Kidding Question/Meat goat ?? and more!

Discussion in 'Goats' started by BlessedMom, Jul 24, 2005.

  1. BlessedMom

    BlessedMom Well-Known Member

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    My boer/nubian was bred to a nubian. We know that she has at least 2 in there. Possibly 3. She is due today. But not one sign other than she's got a nice udder. No string stuff, nothing. Any way to tell if she is close to kidding?
    I've read the books, they weren't much help. I was a work for the other doe when she kidded. I arrived after the 3rd was born. We really want to be there for this one. She's a first time mom and my kids really want to see a goat have a baby!! These will be our first meat goats born here on our farm.
    Someone told me the other day that because she is a 50% and was bred to a nubian that they won't make good meat goats. Is that right? Should I just try to wean them and sell them off?
    The other thing I'm worried about is if she has a doeling that has extra teats, what do I do? Can I tie them off with fishing line?

    Thanks!
    Lori
     
  2. Goat Freak

    Goat Freak Slave To Many Animals

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    Hiya, whoever told you about them not being meat goats was right. Seeing as how the mother is 50% Nubian already and you bred her to a Nubian, bad move if you wanted meat goats, her kids will be 75% Nubian, and Nubians are dairy goats so the kids will be considered Dairy. If she has a doeling with extra teats just let them be unless you want to milk her, and Boers are not very good milkers, it won't affect her anyway. As for determining when she'll drop there's really no 100% way of knowing, but you could test her ligmants and that should tell you if she's going to have them withen the next 12 hours. Now to test the ligmants you just use your forefinger and your thumb and pinch the area where the spine meets the tail, make sure you pinch the spine/tail are not just the skin, when your fingers touch eachother that means that there should only be 12 more hours left; for more about the ligmants go to FiasCo Farm.com, try google to get it and go to the part about pregnacy. Hope this helps, Bye.
     

  3. BlessedMom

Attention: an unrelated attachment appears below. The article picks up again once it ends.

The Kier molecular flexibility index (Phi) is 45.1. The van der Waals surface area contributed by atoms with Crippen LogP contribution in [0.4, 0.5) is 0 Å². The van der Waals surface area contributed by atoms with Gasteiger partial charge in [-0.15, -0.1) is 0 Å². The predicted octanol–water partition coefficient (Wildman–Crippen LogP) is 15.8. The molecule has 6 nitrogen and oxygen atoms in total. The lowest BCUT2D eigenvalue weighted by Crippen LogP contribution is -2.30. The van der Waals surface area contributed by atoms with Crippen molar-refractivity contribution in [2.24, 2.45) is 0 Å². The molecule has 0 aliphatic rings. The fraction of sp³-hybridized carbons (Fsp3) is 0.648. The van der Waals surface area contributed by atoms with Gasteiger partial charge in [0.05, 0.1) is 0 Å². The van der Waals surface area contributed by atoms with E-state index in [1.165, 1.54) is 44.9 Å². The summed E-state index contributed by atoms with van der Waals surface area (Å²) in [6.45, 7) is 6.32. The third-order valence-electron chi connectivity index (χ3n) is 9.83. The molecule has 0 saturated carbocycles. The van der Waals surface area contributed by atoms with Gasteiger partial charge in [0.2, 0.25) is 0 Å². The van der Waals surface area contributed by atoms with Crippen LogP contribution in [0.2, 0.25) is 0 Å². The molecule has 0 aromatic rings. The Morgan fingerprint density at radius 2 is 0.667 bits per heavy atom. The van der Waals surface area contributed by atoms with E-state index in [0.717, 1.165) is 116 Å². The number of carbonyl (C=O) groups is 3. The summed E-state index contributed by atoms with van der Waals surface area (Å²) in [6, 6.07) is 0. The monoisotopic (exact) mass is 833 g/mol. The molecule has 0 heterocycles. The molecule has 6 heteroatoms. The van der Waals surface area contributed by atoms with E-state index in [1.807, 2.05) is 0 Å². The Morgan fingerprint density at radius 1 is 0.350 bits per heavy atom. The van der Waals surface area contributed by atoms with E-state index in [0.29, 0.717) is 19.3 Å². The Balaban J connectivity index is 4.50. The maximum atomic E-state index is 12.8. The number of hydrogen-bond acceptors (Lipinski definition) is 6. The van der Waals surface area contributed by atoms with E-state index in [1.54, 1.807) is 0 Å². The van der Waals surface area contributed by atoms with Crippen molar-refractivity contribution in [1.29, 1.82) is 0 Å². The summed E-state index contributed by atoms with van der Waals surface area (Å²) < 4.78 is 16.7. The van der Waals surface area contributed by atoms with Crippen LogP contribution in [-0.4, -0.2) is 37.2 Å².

BlessedMom Well-Known Member

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    Well we will see what she kicks out.
    She's a beautiful girl.
    We probably should have eaten her but she's a sweetie and we couldn't.
    I have a boer buck and a nubian buck now, none are related to her or her babies.
    She's leaking a white mucus now. Her ligaments are very loose. I'm hoping it won't be too much longer. I have my kit all ready to go!! We'll check every 1/2 hour or so.
     
  4. Laura Workman

    Laura Workman (formerly Laura Jensen) Supporter

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    Howdy. First time mothers frequently don't know squat about keeping their kids alive. They won't lick them and the kids will die. Or they will lick them but not clear their faces and the kids will die. Do make an effort to be with the doe. I was checking every half hour and missed the birth. Got out to a dead, single doeling. I swore that wouldn't happen again. The next doe kidded during the day. I sat in the shed, except for short breaks, for about 8 hours. Good thing I was there. This first timer failed to lick her kids enough, and one of them kept trying to stop breathing. I'd reach down and rub it with a towel and it would perk up for a couple minutes, then slow down again. It was fine once it got up and ate, but if I hadn't been there, it never would have gotten up. The next doe held out until 5:00 a.m. I slept in the stall (freshly bedded, thankfully!). She did fine with her single doeling, but this is her third or fourth freshening.